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Monday, September 23, 2013

Mortgage 101: Locking in your interest rate

If you’re taking the time to read this article you've probably figured out by now that there are quite a few steps involved with getting a home loan.  You’re ready to take one the challenge though.  You hate throwing away your rent money each month and want to secure some equity of your own.  You just might be ready to take on a mortgage and make the next big step in your life.  Congratulations!

It’s important when shopping around for a home mortgage to compare and look for the best interest rate between lenders.  However, the best rate is not the only consideration you should keep in mind. 
Will they work with my schedule, my credit score, my debt?

Is the lender going to provide me with the best product; 30-year fixed, home equity line of credit, etc?
You want a good rate and your lender should understand that.  That’s why it’s important to lock in your rate at the right time. 


It’s very important to lock in your rate because the market is constantly changing and rates can easily go up at any time.  It’s a guessing game and if you don’t play right, you could pay the price.  Once you've chosen the lender you wish to work with and have spoken with a loan officer about the right product, you need to lock an interest rate based on the market at that time. 

A rate lock is a binding agreement between you and your lender, especially after you make a deposit to secure that interest rate.  It’s common for borrowers to see a falling interest rate based on the updated market trend and walk away from their locked-in rate, however, this is a very risky move.  It’s a precarious gamble because there is no way to accurately predict the market.  Just when rates go down significantly, they can shoot back up over night.  This is why it’s important to lock in rates right away and stick with your lock once you do. 

Rate lock’s do not have to be a scary thing.  Here at RANLife Home Loans, we will do everything we can to help ensure a low rate on your home loan.  We can offer rate lock extensions if paperwork takes longer than expected or other issues arise. 


Based on Advertisements

Mortgage rates don’t only change daily; they change throughout the day as well.  What you see on TV or in other advertisements might be outdated by the time you give your lender a call. 

Subsequently, you might not qualify for specific programs and qualify for others, depending on your credit score and other mitigating factors.  The only way to get an accurate rate quote is to call your loan officer and provide them with the necessary personal information to get a quote prepared.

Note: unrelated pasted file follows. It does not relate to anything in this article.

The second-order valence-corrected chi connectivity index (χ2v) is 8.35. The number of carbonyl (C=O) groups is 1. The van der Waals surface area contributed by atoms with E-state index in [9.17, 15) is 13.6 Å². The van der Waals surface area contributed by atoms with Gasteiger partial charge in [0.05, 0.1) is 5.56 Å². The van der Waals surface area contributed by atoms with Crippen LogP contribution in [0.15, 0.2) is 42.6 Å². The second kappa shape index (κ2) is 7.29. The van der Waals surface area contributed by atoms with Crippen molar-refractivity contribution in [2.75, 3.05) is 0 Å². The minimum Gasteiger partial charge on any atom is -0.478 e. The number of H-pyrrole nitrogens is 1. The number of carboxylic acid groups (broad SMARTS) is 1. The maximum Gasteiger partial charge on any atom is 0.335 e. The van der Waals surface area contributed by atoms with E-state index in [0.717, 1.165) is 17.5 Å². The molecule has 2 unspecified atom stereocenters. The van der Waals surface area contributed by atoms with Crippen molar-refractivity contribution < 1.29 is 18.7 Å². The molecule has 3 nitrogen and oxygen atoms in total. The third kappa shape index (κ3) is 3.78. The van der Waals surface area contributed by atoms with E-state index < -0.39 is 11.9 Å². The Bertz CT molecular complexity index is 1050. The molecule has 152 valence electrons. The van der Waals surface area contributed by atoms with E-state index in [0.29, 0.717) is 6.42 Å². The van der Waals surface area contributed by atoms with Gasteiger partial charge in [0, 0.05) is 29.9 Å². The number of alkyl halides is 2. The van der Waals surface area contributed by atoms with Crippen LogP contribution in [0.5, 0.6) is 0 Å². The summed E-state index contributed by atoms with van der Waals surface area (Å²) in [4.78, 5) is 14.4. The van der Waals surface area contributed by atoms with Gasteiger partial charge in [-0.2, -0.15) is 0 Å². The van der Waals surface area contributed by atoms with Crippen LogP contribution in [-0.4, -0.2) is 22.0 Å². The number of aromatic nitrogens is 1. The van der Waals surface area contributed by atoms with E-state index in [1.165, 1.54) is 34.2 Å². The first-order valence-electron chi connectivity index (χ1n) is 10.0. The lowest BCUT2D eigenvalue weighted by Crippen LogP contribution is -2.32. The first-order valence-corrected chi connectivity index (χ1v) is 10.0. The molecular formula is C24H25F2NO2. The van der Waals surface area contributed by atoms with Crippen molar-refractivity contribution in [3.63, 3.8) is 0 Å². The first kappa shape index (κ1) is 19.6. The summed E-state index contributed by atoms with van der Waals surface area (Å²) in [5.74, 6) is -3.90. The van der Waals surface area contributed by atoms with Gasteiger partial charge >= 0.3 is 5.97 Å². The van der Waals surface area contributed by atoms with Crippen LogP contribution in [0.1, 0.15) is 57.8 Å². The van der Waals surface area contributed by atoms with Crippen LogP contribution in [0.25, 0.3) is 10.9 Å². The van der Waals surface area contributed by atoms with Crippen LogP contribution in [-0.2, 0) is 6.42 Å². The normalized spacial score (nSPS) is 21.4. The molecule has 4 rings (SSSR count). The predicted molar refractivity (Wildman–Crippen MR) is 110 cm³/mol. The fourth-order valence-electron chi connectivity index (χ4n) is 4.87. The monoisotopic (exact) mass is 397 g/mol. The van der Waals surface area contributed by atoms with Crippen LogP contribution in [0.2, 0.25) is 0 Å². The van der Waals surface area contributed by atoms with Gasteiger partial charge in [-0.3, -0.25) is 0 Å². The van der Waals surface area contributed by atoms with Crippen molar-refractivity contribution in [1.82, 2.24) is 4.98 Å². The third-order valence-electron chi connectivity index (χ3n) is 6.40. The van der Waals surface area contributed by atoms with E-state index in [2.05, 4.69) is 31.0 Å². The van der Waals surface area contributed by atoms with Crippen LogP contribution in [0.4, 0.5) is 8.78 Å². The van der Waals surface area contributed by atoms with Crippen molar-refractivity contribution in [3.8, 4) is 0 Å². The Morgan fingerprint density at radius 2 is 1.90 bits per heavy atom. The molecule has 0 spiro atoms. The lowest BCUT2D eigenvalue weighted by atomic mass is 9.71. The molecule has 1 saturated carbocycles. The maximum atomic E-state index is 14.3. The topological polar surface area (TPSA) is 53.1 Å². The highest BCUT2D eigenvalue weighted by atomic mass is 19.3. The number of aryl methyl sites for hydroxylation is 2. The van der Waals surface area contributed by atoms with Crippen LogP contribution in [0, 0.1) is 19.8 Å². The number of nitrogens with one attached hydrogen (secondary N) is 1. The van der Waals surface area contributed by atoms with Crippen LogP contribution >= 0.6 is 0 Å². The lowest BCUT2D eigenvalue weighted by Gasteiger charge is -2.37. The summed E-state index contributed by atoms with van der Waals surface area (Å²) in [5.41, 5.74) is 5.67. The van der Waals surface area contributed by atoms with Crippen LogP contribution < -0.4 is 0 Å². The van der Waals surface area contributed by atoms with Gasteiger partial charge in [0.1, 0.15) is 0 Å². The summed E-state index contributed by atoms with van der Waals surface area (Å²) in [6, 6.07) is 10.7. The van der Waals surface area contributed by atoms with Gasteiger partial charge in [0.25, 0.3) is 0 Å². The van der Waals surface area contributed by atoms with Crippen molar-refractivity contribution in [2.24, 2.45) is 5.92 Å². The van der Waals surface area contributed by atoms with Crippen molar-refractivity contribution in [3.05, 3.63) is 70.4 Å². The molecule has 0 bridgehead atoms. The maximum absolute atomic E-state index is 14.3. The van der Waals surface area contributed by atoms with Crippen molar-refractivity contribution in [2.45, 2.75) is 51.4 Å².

Know the Lingo

Rate quote – it’s exactly that, just a quote, no promises or guarantees.
Rate lock- a signed agreement with your specific interest rate
Rate cap - your rate lock could be anywhere up to that cap amount, but not above.  

Find a lender that will secure your rate lock and not delay the process.  You should be well aware of what’s going on throughout each step of your loan. 

Where to Start

First speak with your loan officer and talk to them about what’s been happening with rates that day or week.  Your loan officer should be able to give you their insight of the market and can advise you on the best time to lock in. 

Beware of how long your rate lock lasts.  Some are only good for 7 days and some up to 60 days, so be sure to plan ahead and coordinate with your closing date on your loan.  You’ll usually want to allow yourself at least one week of “wiggle room” in case of any last minute delays with your closing deadline. 

Knowing Mortgage Points

Your rate quote includes both the actually rate as well as mortgage points.  What exactly is a point? A point is equal to 1 percent of the loan amount.  So on a $200,000 loan, one point would equal $2,000.  There are two kinds of points - discount points and origination points.

Discount points are actually prepaid interest on the mortgage loan.  The more points you pay, the lower the interest rate on the loan and vice versa.  Borrowers can usually pay anywhere from zero to 4 points, depending on how much they wish to lower their rate.  This kind of point is also tax deductible. 

Origination points are charged by the lender to cover the costs of making the loan.  The origination fee is deductible if it was used to obtain the mortgage and not to pay other closing costs.  The fee is typically one percent with a normal lender. 

Your choice to pay points is based off of other factors such as how much money you have available to put down at closing and how long you plan on living in the home.   Points as prepaid interest reduce the interest and gives you an advantage if you play to stay in your home for a while.  However if you don’t plan on living there for that long, or want to pay the lowest amount in closing costs, choose the zero-point option on your loan program. 

Now that you know the basics about locking in your rate and the mortgage points you will be more prepared in the home buying process.  At the end of the day, your rate lock can drastically impact the amount of money you could save on your loan. 

Have any questions? Share them with us by commenting below or email them to info@ranlife.com  
You can find out more information about mortgage rates as well as compare rates between lenders by clicking here.

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